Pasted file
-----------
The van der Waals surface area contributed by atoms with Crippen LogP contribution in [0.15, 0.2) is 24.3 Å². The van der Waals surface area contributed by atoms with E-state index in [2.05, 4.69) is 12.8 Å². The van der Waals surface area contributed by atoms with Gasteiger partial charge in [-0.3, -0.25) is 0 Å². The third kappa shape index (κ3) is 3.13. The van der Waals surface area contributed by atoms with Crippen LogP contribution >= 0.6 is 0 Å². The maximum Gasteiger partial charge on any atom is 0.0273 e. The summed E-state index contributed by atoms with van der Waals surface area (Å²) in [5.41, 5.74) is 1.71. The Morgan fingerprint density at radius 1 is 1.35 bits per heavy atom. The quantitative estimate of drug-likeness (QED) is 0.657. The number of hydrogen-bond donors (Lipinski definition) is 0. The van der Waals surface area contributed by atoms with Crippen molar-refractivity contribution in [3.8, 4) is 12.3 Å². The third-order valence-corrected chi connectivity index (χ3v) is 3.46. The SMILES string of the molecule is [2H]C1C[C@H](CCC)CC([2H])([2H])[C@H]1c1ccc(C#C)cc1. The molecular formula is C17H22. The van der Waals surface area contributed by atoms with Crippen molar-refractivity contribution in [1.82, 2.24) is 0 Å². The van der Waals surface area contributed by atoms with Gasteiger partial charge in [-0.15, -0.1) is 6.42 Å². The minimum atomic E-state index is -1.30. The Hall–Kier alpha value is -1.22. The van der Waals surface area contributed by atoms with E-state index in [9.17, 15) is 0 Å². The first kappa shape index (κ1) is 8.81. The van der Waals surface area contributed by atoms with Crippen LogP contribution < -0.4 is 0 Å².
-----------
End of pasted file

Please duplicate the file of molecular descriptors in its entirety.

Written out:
The van der Waals surface area contributed by atoms with Crippen LogP contribution in [0.15, 0.2) is 24.3 Å². The van der Waals surface area contributed by atoms with E-state index in [2.05, 4.69) is 12.8 Å². The van der Waals surface area contributed by atoms with Gasteiger partial charge in [-0.3, -0.25) is 0 Å². The third kappa shape index (κ3) is 3.13. The van der Waals surface area contributed by atoms with Crippen LogP contribution >= 0.6 is 0 Å². The maximum Gasteiger partial charge on any atom is 0.0273 e. The summed E-state index contributed by atoms with van der Waals surface area (Å²) in [5.41, 5.74) is 1.71. The Morgan fingerprint density at radius 1 is 1.35 bits per heavy atom. The quantitative estimate of drug-likeness (QED) is 0.657. The number of hydrogen-bond donors (Lipinski definition) is 0. The van der Waals surface area contributed by atoms with Crippen molar-refractivity contribution in [3.8, 4) is 12.3 Å². The third-order valence-corrected chi connectivity index (χ3v) is 3.46. The SMILES string of the molecule is [2H]C1C[C@H](CCC)CC([2H])([2H])[C@H]1c1ccc(C#C)cc1. The molecular formula is C17H22. The van der Waals surface area contributed by atoms with Crippen molar-refractivity contribution in [1.82, 2.24) is 0 Å². The van der Waals surface area contributed by atoms with Gasteiger partial charge in [-0.15, -0.1) is 6.42 Å². The minimum atomic E-state index is -1.30. The Hall–Kier alpha value is -1.22. The van der Waals surface area contributed by atoms with E-state index in [9.17, 15) is 0 Å². The first kappa shape index (κ1) is 8.81. The van der Waals surface area contributed by atoms with Crippen LogP contribution < -0.4 is 0 Å².